• A very good article IMO, however the left will continue to beat us with the coalition stick whoever we elect as leader. The question is how we respond. Jo – who IMO did a very good interview with Andrew Neil in the recent GE – was rather less good in the QT when challenged on her record in coalition. All she could think of saying was “sorry, we made mistakes”. This came across as both weak and insincere. We had – and missed – a real opportunity to say to the floating voter that, while we took no pleasure in making cuts that were necessary to protect the economy at the time, it was absolutely the right thing to take those tough decisions. Of course we made mistakes – as all governments do – but we make no apology for doing what was right for the country; had we not gone into government the austerity would have been very different and it’s unlikely we would have seen the country emerge from the downturn faster than the rest of the G7 and with unemployment down by over a million.

    That would be my answer at least. But to put it another way, we either follow Wera’s example and completely repudiate the coalition or we stop apologising. Either way won’t win round the far left but might win back floating voters.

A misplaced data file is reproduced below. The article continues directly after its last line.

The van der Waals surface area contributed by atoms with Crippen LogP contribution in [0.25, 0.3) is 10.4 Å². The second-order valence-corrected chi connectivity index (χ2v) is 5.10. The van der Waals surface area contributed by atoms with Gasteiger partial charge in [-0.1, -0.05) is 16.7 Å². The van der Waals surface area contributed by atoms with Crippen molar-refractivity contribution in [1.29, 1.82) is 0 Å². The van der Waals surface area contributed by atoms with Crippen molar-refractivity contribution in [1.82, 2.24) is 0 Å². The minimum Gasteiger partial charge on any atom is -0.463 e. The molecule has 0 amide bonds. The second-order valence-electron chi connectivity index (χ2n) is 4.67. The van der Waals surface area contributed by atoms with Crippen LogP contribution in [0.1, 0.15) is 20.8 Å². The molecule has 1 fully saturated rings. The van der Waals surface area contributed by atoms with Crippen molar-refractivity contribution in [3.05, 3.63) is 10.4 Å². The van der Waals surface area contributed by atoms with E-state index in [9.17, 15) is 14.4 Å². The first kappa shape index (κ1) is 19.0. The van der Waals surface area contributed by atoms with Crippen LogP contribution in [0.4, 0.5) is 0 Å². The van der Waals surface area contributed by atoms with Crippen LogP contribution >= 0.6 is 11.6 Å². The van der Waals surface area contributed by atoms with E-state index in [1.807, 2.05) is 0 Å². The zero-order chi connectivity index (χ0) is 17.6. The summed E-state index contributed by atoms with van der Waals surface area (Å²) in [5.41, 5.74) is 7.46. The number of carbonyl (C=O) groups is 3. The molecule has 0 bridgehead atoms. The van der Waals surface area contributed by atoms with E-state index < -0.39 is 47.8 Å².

• It takes about 10 years for a defeated party in government to recover. “Remember the Winter of Discontent” (Labour) or “remember the poll tax” (Tories) had less resonance as time went on, so by the next election, “remember student fees” will similarly fade and people concentrate more on the record of the incumbent government and the offers of opposition parties. We will move on, but only when the electorate are ready.

  • theakes – I was almost with you until you used the word Progressives, one of those words which means very different things to different people. Or is it just that I still remember it being used many years ago by Conservatives and Liberals operating an electoral pact on South Tyneside and in neighbouring areas? It has ranged from “anyone who can work with Labour” to “anyone who can unite against Labour!

  • It took Labour 18 years to recover after 1979 and the Conservatives 13 years before they could get back into Government (via Coalition) and 18 years before they could win a majority in 2015.

    Both Blair and Cameron brought about a resurgence in their Parties fortunes by repudiating their past image in Government. In both cases it wasn’t just a bit of marketing gloss they really did make some significant changes in their Party policies.Whether good or bad depends of course on your point of view.

    We need a clear repudiation of the grim Coalition years. Comforting ourselves with the (totally unproven) idea that ‘history will see things more favourably’ does not remotely alter the reality of how the voters have seen us for the last 10 years.

  • The only way to draw a line under the Coalition is to say you’ll never have one again.